everytime i am in a bookstore, i feel tears prick the corners of my eyes.
dozens of bookcovers beckon my eyes to linger, with striking photos and shiny print and glittery illustrations. signs call my attention to “new non-fiction,” “inspirational reads” and “twilight fans!”
i sit in the corner, drinking flavored coffee at extortionate prices. next to me is a towering stack of the most eye-catching books, some by writers i’ve read multiple books by, some by unfamiliar names. my mind dances through the self-deprecation and humor of memoirists, the strokes of brilliance in the turn of phrase and plotting of story.
emotion starts to coat the hollow gap i now feel right below my sternum, a chilly layer of wobbly gelled tears that i refuse to let come out. words push me through the first chapters of each book, beautiful words, colloquial words, intelligent words, profane words, inspiring words.
and there in the very middle of a poppy little book on a writer and what good films have taught him, he tells his son that Andre Gide, a french writer, used to get enraged while walking down the street, upset that others passing him couldn’t see the greatness in his eyes, couldn’t see the masterpiece he would one day create.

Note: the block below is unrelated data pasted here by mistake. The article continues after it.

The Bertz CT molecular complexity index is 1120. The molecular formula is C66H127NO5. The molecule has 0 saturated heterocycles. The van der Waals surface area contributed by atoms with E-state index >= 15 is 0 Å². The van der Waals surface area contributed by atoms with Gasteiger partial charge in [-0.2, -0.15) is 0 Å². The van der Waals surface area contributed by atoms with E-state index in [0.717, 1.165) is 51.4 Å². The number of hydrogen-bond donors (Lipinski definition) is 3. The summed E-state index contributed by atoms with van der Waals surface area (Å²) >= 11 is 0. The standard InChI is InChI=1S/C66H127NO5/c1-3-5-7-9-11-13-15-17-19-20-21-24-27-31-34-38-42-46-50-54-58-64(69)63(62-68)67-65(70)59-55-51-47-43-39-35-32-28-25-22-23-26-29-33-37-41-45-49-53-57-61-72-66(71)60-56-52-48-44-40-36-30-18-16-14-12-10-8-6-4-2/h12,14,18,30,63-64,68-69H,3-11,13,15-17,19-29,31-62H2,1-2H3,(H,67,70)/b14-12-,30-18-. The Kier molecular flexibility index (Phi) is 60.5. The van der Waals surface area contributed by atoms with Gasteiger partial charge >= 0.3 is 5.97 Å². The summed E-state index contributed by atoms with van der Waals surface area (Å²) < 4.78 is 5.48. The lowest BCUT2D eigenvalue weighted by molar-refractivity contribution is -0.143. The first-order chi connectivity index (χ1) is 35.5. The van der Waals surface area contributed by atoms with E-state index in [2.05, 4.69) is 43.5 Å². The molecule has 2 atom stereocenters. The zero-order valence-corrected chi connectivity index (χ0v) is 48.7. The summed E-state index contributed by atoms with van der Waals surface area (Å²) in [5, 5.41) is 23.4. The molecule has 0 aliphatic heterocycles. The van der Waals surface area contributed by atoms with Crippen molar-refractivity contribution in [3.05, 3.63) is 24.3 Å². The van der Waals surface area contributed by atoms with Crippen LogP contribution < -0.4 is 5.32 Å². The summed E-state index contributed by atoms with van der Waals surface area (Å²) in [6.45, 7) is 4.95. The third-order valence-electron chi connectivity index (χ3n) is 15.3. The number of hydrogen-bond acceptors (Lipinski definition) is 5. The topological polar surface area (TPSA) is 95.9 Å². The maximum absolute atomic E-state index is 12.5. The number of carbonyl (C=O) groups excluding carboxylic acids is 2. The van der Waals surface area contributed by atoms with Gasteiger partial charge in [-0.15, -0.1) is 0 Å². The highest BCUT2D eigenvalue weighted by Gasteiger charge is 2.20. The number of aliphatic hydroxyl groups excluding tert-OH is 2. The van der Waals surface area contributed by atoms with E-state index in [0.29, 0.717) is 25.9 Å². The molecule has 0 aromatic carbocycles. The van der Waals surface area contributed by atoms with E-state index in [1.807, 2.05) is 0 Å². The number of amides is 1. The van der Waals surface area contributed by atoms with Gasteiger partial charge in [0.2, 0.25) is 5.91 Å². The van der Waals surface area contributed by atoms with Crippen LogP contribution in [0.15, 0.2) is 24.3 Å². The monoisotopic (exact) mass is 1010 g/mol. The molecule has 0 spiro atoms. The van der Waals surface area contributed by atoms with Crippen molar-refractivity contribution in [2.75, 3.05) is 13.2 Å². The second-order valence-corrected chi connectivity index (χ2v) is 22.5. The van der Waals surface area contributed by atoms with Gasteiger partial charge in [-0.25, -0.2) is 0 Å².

Gide went on to win a Nobel.
i am not prone to rage. but i am prone to soft crying.
and knowing that someone else feels the screaming needy child that inner greatness can be, knowing that someone else feels that emptiness that comes from wondering if the people who don’t know you ever will care to remember your name.
and i realize i’ve been sitting in this corner chair, time and patrons passing before my unseeing eyes.
i put my books back, gather my things and stroll to the door, fingers grazing several tables, seeing for the first time the christmas themed books, the holly trim on signs.
i feel my throat tighten and the corners of my eyes start to fill. and just in time, i duck out the door and into the night.